30

jholbo 11.11.09 at 3:37 am

I’m gonna try to write that post, Kenny.

31

Robin Kinross 11.11.09 at 10:16 am

And one does not go to such things for scholarship. Nor is scholarship on Tschichold lacking elsewhere, as you point out.

So why mount an argument on a quicksand of misinformation and falsities? Doubleday’s pages are among the most dubious in that book. In its previously published book-form, his work was shredded by reviewers: stuffed full of beginner’s mistakes, clueless about history and about how to describe his subject matter even in simple terms. See, for example, Phil Baines’s review in Eye and Paul Shaw in Print (neither seems to be online).

I should declare an interest, as the person who wrote a long introduction to the English-language edition of Die neue Typographie (UC Press), and the editor and publisher of Christopher Burke’s two books. Burke and I also published the so-far definitive account of the Tschichold-Bill-Renner debate, in Typography papers no. 4 (2000).

You really do need to start with those texts, and not waste your time with book-packager’s froth.

32

JoB 11.11.09 at 10:32 am

Hidari, if you ever visit the Husserl-archive in Leuven, let me buy you a coffee.

33

Peter Erwin 11.11.09 at 11:25 am

A person who compares someone who does not agree with his preferred typeface choice to nazis and fascist is probably not a “master”.

Tschichold wasn’t saying that people who didn’t agree with his preferred typeface were fascists; he was saying that he himself had been a bit fascist in the way he went around (back in the 20s and 30s) telling people what typefaces they should and shouldn’t use.

34

jholbo 11.11.09 at 11:42 am

“Doubleday’s pages are among the most dubious in that book. In its previously published book-form, his work was shredded by reviewers: stuffed full of beginner’s mistakes, clueless about history and about how to describe his subject matter even in simple terms.”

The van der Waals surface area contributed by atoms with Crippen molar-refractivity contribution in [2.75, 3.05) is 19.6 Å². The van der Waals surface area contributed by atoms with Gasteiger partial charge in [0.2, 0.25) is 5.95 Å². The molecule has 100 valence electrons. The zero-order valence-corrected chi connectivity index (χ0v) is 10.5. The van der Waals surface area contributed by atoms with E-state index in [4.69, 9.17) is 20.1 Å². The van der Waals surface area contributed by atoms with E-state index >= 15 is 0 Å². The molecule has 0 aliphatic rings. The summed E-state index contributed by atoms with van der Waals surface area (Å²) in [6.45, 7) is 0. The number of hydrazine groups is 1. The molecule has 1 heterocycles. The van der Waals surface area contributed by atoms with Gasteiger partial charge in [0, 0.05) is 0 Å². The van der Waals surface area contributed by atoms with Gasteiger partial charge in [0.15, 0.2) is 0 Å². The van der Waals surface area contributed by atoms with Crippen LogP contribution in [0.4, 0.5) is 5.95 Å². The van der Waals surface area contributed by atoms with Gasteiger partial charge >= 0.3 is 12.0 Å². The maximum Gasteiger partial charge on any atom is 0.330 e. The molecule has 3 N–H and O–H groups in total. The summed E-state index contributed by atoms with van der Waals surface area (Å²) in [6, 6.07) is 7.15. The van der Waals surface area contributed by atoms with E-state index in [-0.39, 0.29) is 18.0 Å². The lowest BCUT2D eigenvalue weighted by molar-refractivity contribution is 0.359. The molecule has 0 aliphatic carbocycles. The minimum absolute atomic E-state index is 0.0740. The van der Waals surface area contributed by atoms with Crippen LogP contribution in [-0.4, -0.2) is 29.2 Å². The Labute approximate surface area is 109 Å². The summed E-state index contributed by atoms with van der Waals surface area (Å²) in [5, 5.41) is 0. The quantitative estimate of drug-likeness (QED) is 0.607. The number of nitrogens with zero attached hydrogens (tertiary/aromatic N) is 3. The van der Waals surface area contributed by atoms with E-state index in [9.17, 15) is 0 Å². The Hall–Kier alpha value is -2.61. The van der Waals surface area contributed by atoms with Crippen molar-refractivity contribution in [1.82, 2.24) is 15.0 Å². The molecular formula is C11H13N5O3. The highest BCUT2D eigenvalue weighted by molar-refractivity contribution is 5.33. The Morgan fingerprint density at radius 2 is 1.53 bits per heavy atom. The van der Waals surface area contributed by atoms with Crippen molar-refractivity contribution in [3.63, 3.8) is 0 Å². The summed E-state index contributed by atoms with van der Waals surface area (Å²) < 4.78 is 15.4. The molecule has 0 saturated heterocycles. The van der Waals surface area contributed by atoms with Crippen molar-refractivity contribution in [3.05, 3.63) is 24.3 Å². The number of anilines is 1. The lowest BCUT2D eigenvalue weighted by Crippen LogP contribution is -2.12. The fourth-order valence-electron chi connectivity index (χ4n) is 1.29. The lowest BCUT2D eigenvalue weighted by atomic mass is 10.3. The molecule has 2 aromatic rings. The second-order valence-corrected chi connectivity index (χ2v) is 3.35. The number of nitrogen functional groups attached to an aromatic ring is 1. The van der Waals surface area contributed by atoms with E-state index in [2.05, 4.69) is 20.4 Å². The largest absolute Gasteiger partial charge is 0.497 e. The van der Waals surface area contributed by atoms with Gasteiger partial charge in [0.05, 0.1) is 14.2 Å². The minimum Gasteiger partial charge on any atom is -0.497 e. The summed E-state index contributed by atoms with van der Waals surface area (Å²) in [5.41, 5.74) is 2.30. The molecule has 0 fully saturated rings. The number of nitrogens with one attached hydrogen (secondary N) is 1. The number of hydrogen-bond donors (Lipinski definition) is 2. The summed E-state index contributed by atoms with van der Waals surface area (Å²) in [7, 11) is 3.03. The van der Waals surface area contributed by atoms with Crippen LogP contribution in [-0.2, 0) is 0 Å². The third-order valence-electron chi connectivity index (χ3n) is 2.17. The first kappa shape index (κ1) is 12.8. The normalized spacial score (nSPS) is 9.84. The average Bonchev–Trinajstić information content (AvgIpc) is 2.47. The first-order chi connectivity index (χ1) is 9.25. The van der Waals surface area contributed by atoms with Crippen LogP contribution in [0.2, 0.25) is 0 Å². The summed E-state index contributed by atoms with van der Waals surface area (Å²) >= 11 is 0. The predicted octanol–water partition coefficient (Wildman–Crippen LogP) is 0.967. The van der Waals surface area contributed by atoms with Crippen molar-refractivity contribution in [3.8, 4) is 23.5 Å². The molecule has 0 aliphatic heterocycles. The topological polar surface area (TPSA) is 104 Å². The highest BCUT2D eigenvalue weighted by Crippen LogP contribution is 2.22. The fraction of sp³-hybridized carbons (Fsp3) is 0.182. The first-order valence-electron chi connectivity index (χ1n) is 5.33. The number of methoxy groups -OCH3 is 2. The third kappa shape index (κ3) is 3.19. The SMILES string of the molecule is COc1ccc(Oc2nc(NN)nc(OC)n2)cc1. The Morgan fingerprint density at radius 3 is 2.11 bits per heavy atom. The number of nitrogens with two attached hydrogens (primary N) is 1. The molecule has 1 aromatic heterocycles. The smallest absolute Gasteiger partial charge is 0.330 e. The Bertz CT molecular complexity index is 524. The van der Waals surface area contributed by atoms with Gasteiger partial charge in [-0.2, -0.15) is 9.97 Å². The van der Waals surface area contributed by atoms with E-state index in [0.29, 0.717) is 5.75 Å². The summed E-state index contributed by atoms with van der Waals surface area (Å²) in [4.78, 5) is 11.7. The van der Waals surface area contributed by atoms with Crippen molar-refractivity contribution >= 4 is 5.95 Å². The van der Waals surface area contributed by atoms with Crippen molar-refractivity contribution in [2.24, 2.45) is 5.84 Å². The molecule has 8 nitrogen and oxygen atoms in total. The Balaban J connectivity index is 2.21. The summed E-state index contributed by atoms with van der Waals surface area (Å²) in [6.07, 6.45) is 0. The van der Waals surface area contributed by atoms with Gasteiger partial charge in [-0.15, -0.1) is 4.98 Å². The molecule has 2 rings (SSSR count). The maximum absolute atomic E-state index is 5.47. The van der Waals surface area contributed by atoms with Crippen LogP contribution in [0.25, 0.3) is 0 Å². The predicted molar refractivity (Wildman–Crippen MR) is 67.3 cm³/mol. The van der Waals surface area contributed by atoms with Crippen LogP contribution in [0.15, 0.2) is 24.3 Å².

This I didn’t know and, if you are right – I’ll take your word, and the Carter review does back you up – I’ve been wrong to take Doubleday for a reliable authority. His is the only complete book about Tschichold I had read before reading “Master Typographer”. I thought it seemed pretty good. I’ve got and have read your intro to “Die neue Typographie” and am presenting awaiting my copy of the second Burke book. I do defer to your expertise.

35

jholbo 11.11.09 at 11:51 am

“A person who compares someone who does not agree with his preferred typeface choice to nazis and fascist is probably not a “master”. “

I was assuming Bill was shifting into Tschichold2 accusing Tschichold1 mode. Otherwise, yes, he just misread the passage.

36

Hidari 11.11.09 at 12:17 pm

‘Hidari, if you ever visit the Husserl-archive in Leuven, let me buy you a coffee.’

At last! My years of commenting start to pay off!

Seriously though, if I am ever in Leuven I will take you up on that offer.

37

John Quiggin 11.11.09 at 12:25 pm